Relatedly, you also mentioned self-harm. People who engage in self-harm often have a very critical inner voice. Negative and critical internal dialogues are also among people with depression. Possibly, the voice you hear is a critical inner voice as opposed to an external voice. Again, this is something that should be explored in therapy.

You are now beginning to question whether or not you have schizophrenia. There is a family connection. Research indicates that having family members with the disorder increases the possibility of other family members getting it too. It is hereditary, at least in part. However, environmental factors are thought to be contributors as well.

Environmental factors often include abuse and drug use, among others. A thorough mental health evaluation could help to determine if schizophrenia is present.

Regarding your family doctor, she obviously wasn’t familiar with the research about self-harm. You mentioned having engaged in self-harm to punish yourself. That is common reason why some people engage in self-harm. Unfortunately, your doctor seemed ill-informed about the reasons why some people engage in self-harm. Not all doctors would react in the way that she did. In fact, most would never have responded in the manner that she did. They would have been more supportive, open-minded and likely more knowledgeable about self-harm. Perhaps you need a different family doctor.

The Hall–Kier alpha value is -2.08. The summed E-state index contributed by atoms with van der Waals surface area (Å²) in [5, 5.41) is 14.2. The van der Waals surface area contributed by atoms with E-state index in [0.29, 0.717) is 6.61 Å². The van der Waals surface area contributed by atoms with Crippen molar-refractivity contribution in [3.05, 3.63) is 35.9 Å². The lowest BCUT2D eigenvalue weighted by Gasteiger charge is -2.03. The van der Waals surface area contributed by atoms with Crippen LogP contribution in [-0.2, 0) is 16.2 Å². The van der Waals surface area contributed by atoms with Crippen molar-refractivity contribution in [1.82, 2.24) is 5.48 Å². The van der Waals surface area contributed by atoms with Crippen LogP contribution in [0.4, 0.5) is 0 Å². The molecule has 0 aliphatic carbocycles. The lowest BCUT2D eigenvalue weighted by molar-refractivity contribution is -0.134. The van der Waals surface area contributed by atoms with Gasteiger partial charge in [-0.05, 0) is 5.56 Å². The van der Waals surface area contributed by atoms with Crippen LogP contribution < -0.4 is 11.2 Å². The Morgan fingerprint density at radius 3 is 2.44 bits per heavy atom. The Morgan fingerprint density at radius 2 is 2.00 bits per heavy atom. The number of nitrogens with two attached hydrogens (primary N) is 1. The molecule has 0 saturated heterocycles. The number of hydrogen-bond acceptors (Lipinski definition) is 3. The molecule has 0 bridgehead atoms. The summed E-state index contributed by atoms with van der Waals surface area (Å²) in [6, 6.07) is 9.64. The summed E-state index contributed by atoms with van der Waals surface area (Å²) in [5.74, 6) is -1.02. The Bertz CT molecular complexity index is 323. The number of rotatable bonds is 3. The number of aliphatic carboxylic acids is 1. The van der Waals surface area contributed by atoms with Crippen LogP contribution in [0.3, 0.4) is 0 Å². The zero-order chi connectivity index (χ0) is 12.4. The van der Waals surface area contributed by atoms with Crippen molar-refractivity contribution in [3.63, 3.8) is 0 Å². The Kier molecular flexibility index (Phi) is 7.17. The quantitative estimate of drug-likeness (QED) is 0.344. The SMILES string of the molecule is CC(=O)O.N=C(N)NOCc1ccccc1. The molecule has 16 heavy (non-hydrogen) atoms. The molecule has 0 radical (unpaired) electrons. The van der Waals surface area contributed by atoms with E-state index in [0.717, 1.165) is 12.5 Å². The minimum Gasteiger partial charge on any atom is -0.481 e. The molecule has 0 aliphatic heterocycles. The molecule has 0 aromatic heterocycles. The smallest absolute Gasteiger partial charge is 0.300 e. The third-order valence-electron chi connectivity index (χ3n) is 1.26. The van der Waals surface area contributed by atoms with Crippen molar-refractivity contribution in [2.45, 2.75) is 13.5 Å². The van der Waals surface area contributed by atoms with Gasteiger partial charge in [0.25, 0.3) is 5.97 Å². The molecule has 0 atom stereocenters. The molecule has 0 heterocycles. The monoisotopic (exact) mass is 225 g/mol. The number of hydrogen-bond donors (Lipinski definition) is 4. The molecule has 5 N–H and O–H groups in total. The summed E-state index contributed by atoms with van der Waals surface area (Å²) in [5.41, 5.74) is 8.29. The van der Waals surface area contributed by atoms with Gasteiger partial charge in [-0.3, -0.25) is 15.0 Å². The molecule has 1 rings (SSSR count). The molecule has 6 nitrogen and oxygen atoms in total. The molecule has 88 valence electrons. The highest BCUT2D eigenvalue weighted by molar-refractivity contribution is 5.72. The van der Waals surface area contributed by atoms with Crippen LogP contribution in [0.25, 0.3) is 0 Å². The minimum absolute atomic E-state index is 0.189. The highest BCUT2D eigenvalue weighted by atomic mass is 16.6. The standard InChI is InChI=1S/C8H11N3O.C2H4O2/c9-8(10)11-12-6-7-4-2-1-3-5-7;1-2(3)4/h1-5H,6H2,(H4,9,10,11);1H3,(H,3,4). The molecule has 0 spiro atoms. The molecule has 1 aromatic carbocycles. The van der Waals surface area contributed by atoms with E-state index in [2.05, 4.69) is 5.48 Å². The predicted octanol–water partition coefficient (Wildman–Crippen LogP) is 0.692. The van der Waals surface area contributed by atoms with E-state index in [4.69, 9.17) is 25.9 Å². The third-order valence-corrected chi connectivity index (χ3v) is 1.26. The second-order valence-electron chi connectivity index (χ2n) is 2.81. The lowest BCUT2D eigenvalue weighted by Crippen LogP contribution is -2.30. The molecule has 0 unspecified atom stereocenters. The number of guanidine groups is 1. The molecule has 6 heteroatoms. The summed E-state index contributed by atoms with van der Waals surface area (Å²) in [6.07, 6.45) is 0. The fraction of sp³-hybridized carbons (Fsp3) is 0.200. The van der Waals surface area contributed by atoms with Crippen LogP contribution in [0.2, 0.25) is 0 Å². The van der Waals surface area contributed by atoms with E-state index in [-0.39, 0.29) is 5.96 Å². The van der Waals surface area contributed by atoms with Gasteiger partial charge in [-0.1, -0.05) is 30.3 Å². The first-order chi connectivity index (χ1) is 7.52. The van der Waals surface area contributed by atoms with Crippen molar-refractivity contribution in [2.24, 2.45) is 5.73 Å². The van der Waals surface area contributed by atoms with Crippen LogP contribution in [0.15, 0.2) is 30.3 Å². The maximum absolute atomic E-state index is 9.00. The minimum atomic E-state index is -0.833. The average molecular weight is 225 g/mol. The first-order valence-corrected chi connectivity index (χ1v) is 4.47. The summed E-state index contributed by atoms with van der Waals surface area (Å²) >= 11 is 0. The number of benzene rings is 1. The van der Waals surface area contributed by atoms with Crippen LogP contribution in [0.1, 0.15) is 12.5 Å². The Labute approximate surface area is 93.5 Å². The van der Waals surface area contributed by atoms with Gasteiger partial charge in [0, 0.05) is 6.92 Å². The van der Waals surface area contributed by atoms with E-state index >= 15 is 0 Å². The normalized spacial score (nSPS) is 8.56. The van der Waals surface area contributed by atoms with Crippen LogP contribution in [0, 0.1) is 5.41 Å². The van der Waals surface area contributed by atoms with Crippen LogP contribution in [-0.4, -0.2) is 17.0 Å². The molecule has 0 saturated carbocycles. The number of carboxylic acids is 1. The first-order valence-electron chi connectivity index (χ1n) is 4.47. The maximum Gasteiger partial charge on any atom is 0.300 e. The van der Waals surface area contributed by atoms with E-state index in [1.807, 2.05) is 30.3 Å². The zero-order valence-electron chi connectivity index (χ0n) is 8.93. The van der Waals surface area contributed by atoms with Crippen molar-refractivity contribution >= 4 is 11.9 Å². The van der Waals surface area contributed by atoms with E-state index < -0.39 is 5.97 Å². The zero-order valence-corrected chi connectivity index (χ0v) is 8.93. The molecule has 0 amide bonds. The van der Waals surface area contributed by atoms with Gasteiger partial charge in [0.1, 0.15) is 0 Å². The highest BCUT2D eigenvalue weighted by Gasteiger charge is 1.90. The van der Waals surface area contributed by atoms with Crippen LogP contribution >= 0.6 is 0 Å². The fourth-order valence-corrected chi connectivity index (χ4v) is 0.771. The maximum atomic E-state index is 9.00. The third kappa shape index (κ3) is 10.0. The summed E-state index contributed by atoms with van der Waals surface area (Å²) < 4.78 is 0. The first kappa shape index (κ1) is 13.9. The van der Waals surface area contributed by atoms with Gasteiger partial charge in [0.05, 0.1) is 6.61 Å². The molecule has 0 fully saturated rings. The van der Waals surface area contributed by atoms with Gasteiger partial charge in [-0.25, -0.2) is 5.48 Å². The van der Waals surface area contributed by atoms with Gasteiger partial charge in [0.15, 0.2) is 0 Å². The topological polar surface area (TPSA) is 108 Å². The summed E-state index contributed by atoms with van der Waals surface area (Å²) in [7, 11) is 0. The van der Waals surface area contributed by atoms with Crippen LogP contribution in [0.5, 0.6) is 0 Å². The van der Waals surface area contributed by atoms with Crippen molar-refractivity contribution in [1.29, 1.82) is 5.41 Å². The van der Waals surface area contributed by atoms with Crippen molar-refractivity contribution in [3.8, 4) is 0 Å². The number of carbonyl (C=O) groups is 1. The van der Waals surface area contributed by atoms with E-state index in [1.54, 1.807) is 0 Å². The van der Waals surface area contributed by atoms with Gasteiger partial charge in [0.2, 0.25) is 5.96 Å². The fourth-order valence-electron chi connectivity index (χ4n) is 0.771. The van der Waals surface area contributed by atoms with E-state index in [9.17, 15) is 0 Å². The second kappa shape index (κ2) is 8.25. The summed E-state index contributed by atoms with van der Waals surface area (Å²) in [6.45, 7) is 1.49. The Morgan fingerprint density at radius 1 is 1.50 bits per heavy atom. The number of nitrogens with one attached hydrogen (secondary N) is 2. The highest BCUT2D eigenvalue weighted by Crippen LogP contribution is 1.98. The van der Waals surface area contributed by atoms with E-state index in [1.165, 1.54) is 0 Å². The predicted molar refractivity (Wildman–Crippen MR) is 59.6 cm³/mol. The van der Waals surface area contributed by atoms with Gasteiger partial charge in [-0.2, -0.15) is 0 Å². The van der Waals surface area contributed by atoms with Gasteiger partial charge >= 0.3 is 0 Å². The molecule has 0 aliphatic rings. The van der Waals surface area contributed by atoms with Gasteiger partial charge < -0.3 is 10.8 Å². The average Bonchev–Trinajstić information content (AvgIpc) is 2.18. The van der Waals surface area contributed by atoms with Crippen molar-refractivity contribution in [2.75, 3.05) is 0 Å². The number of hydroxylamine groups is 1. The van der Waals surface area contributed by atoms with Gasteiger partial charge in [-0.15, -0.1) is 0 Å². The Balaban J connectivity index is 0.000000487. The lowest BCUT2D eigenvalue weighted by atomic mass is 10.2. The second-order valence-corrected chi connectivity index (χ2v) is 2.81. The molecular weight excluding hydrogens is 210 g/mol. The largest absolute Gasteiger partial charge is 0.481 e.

I understand your fear about being ridiculed, especially after the incident with your family doctor. However, I doubt you would have that same experience with a therapist. Therapists are knowledgeable about these kinds of issues and will not judge. Consider therapy a no judgment zone. If on the off chance your therapist did have an inappropriate reaction, then you can always find a new therapist. Not all therapists are the same. Some are better than others. It’s always best to find one you like and who makes you feel a little bit better after every session. Good luck with your efforts. Please take care.

Dr. Kristina Randle

Worrying about Some Possible Symptoms

Therapists live, online right now, from BetterHelp:

Kristina Randle, Ph.D., LCSW

Kristina Randle, Ph.D., LCSW is a licensed psychotherapist and Assistant Professor of Social Work and Forensics with extensive experience in the field of mental health. She works in private practice with adults, adolescents and families. Kristina has worked in a large array of settings including community mental health, college counseling and university research centers.

APA Reference
Randle, K. (2019). Worrying about Some Possible Symptoms. Psych Central. Retrieved on November 30, 2020, from
Scientifically Reviewed
Last updated: 18 Nov 2019 (Originally: 20 Nov 2019)
Last reviewed: By a member of our scientific advisory board on 18 Nov 2019